Einride launch the world‘s first autonomous all-electric log truck

3 MinutesBy NZ Trucking magazineJuly 23, 2018

Earlier this month Swedish tech start-up Einride unveiled the world‘s first autonomous all-electric log truck, the T-log, at the Goodwood Festival of Speed Future Lab in England.

In July last year Einride revealed the T-pod – the world‘s first autonomous, all-electric truck.

“Einride is constantly pushing the boundaries of autonomous and all-electric vehicles in our ambition to lead the transition to a sustainable transportation system,” said Einride CEO Robert Falck.

“With the T-log, we‘ve created a vehicle that can withstand the rigours of a demanding environment. It is uncharted territory for us, but also an enormous market for battery-powered AVs,” he added.

While many autonomous vehicle manufacturers are developing vehicles with driverless capabilities, Einride has gone a step further and removed the cab altogether.

As a more powerful version of Einride‘s T-pod, the T-log boasts advanced off-road capabilities and is designed to navigate through rough forestry roads. Without having to make room for a driver‘s compartment, the T-log can be smaller than ordinary log trucks, while still carrying a load of up to 16 tonnes of timber. Removing the driver‘s cab also removes the cost of production and operation, and energy consumption is more efficient as the vehicle runs solely on batteries, even in harsh forest terrains.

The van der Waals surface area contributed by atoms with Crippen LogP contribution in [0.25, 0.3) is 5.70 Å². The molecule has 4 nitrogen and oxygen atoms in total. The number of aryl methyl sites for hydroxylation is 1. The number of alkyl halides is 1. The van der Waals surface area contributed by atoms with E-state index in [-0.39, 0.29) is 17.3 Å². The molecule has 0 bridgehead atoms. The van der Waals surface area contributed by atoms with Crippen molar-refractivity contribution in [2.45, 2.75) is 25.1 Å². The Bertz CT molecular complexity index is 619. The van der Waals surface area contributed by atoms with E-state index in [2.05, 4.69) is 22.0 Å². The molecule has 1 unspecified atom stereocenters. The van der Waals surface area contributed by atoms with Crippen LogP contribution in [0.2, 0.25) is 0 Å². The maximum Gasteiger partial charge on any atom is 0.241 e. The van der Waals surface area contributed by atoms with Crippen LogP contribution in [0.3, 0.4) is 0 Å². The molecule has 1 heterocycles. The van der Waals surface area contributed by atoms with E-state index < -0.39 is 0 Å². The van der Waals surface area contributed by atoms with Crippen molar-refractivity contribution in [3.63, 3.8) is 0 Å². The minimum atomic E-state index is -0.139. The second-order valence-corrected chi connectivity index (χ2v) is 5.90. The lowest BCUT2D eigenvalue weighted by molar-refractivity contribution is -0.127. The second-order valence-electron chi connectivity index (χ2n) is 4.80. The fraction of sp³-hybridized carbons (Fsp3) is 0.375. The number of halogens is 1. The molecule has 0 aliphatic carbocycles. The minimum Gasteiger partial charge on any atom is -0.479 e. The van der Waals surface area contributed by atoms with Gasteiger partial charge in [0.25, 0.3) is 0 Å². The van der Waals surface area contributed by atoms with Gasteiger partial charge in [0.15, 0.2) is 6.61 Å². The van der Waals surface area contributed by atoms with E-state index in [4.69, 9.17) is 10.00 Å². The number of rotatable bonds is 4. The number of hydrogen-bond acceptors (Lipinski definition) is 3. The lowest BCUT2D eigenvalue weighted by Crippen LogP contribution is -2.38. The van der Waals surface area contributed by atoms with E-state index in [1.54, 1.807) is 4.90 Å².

The driver‘s cab is what makes trucks expensive to produce, and having a driver in the cab is what makes them expensive to operate. Remove the cab and replace the driver with an operator who can monitor and remote control several vehicles at once and costs can be significantly reduced.

Instead of a human driver, the truck is equipped with multiple radar called lidar, and camera sensors that give a 360-degree awareness of its environment. The truck will employ Nvidia‘s self-driving system to reach level 4 autonomous driving, meaning it can perform all critical functions.

The truck can be remote controlled by a human operator from hundreds of miles away using Phantom Auto teleoperation safety technology. An intelligent routing software provides the truck with real-time traffic data, allowing it to adapt its route to avoid congestion. This routing system will also be able to coordinate fleets of T-logs to make the transport as efficient as possible, improving delivery time, battery life and energy consumption.

The fully electric T-log would also be an environmentally friendly alternative to diesel powered trucks, emitting no greenhouse gases or toxic nitrogen oxides.

With a battery capacity of 300kWh, the vehicle can travel for 120 miles (193kms) on one charge. The T-log is destined to hit public roads by 2020.